At the KPMG Women’s PGA Championship, women’s golf is elevated in tangible ways

Stacy Lewis of the United States plays her shot from the sixth tee during the first round of the Meijer LPGA Classic for Simply Give at Blythefield Country Club on June 13, 2024 in Grand Rapids, Michigan.

Stacy Lewis hits a shot at the 2024 Meijer LPGA Classic.

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As one of the longest-tenured active players in the women’s game, Stacy Lewis holds a lot of clout. The 39-year-old former World No. 1 has 13 victories on her resume, including two major championships, and will captain the U.S. Solheim Cup team for the second time this year.

Lewis has been around long enough to have a valuable perspective on the growth of women’s golf. And as a longtime KPMG ambassador, she was an integral figure in the plans to elevate the LPGA Championship into what is now the KPMG Women’s PGA Championship, which celebrates its 10th edition at Sahalee Country Club in Sammamish, Wash., this week.

“KPMG has picked my brain over the years how we can get better and what do we need to do to enhance the championship,” Lewis said Tuesday. “Everything I said they did and continue to do. So it’s been a great partnership for me personally and a tremendous partnership for the Tour.”

Tremendous indeed. KPMG’s involvement has elevated the championship in numerous ways: staging the tournament at top-notch venues, increasing purse sizes and introducing new technology innovations. The KPMG Performance Insights technology platform launched in 2021, enabling players to have access to full-field, shot-level data, advanced analytics, and statistics such as strokes gained, proximity averages, and performance indexing.

This year, KPMG not only raised the championship purse to $10.4 million (a $400,000 increase), but also introduced Champcast, presented by T-Mobile, which will feature 3D imagery, radar data, shot trails, green views and individual shot video highlights, enhancing the fan experience with access to this real-time data.

For Lewis, there is satisfaction in witnessing the evolution of the women’s game, where tournaments run like the KPMG Women’s PGA Championship are becoming more of the norm than the exception.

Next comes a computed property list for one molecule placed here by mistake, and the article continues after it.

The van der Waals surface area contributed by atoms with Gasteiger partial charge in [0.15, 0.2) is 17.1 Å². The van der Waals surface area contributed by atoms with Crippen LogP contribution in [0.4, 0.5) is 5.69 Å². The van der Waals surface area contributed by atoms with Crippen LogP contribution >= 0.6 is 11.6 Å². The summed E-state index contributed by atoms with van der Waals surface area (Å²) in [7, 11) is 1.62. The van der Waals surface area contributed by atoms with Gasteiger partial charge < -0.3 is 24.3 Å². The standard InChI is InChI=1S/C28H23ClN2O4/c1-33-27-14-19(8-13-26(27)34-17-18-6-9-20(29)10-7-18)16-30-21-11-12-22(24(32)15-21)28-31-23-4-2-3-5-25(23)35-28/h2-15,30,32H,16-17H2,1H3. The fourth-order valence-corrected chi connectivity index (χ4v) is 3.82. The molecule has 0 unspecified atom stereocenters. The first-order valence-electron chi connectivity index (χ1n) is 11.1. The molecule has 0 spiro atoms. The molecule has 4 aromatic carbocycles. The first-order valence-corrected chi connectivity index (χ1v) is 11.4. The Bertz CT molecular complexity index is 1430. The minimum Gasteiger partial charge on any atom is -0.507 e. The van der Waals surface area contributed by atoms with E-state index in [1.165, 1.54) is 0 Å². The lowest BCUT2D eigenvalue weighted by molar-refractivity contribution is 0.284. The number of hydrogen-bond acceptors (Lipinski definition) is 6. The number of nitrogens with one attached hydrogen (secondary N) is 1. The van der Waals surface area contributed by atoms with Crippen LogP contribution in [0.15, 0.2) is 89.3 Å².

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“It’s funny. It’s amazing to watch,” Lewis said. “The players that have been on tour maybe seven or eight years, they expect this at major championships. They expect to walk out and see the big tents and see the golf course perfect. Fifteen years ago, that was not the case. We were getting on venues that just hopefully wanted to have us and maybe they didn’t shut down the golf course ahead of time and there were divots everywhere. You got what you got basically. So just I think you feel important when you walk on property, and that’s something that the new players haven’t had to worry about that those of us that been out here a little longer had to worry about.”

Women’s golf is in a great place at the moment, with the LPGA attracting investment from several big-name sponsors in recent years.

“You’ve got Ally, Chevron, AIG, KPMG, Ford. You got some really great, I mean, top companies supporting us that we didn’t have ten years ago,” Lewis said. “I think just those companies seeing the value of working with us and wanting to bring their customers and their people they do business with out to have this experience to wine and dine and make it a great experience for them. That’s ultimately what we’re trying to do here.”

It goes without saying that the lifeblood of the LPGA is the players themselves — something Lewis is keen not to overlook.

“The quality of golf is so good now. I mean, so good. Like just the talent from top to bottom. It’s harder than ever to win,” she said. “That’s what makes Nelly’s run so much more impressive, is how good everybody is now. You can walk that range and the ball striking is off the charts.”

Given all the progress of the last decade, what’s next for the LPGA? Lewis said it’s getting progressively harder to top each year’s good news.

“Every time there is an announcement it’s kind of like in my head I’m like, okay, what are they going to do next year to top this?” Lewis said. “We’ve made a lot of strides in ten years since this championship started. I’m excited to see where we go.” Editor

As a four-year member of Columbia’s inaugural class of female varsity golfers, Jessica can out-birdie everyone on the masthead. She can out-hustle them in the office, too, where she’s primarily responsible for producing both print and online features, and overseeing major special projects, such as GOLF’s inaugural Style Is­sue, which debuted in February 2018. Her origi­nal interview series, “A Round With,” debuted in November of 2015, and appeared in both in the magazine and in video form on

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